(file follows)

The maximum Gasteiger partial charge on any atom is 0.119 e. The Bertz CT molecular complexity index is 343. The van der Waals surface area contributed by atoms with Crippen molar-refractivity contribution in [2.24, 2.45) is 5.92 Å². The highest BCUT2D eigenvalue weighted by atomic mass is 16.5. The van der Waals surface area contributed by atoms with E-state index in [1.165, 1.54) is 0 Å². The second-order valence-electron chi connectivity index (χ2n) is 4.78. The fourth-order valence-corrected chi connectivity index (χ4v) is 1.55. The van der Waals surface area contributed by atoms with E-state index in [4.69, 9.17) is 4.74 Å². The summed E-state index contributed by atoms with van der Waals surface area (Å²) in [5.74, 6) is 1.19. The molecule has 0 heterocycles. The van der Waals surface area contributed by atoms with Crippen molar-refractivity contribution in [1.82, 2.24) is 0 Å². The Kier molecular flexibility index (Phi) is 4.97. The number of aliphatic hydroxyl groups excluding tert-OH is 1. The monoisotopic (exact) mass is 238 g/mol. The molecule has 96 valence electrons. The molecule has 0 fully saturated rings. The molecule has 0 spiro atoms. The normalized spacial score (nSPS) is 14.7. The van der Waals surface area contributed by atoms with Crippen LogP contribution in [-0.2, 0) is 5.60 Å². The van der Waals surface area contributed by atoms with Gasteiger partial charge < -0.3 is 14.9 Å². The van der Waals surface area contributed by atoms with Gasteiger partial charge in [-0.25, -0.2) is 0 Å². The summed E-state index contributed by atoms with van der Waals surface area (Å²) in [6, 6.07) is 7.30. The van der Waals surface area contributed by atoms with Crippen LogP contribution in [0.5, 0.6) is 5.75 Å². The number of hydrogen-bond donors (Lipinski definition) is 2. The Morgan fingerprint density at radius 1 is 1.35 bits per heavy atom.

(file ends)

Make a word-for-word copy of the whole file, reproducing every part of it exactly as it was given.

The maximum Gasteiger partial charge on any atom is 0.119 e. The Bertz CT molecular complexity index is 343. The van der Waals surface area contributed by atoms with Crippen molar-refractivity contribution in [2.24, 2.45) is 5.92 Å². The highest BCUT2D eigenvalue weighted by atomic mass is 16.5. The van der Waals surface area contributed by atoms with E-state index in [1.165, 1.54) is 0 Å². The second-order valence-electron chi connectivity index (χ2n) is 4.78. The fourth-order valence-corrected chi connectivity index (χ4v) is 1.55. The van der Waals surface area contributed by atoms with E-state index in [4.69, 9.17) is 4.74 Å². The summed E-state index contributed by atoms with van der Waals surface area (Å²) in [5.74, 6) is 1.19. The molecule has 0 heterocycles. The van der Waals surface area contributed by atoms with Crippen molar-refractivity contribution in [1.82, 2.24) is 0 Å². The Kier molecular flexibility index (Phi) is 4.97. The number of aliphatic hydroxyl groups excluding tert-OH is 1. The monoisotopic (exact) mass is 238 g/mol. The molecule has 96 valence electrons. The molecule has 0 fully saturated rings. The molecule has 0 spiro atoms. The normalized spacial score (nSPS) is 14.7. The van der Waals surface area contributed by atoms with Crippen LogP contribution in [-0.2, 0) is 5.60 Å². The van der Waals surface area contributed by atoms with Gasteiger partial charge < -0.3 is 14.9 Å². The van der Waals surface area contributed by atoms with Gasteiger partial charge in [-0.25, -0.2) is 0 Å². The summed E-state index contributed by atoms with van der Waals surface area (Å²) in [6, 6.07) is 7.30. The van der Waals surface area contributed by atoms with Crippen LogP contribution in [0.5, 0.6) is 5.75 Å². The number of hydrogen-bond donors (Lipinski definition) is 2. The Morgan fingerprint density at radius 1 is 1.35 bits per heavy atom.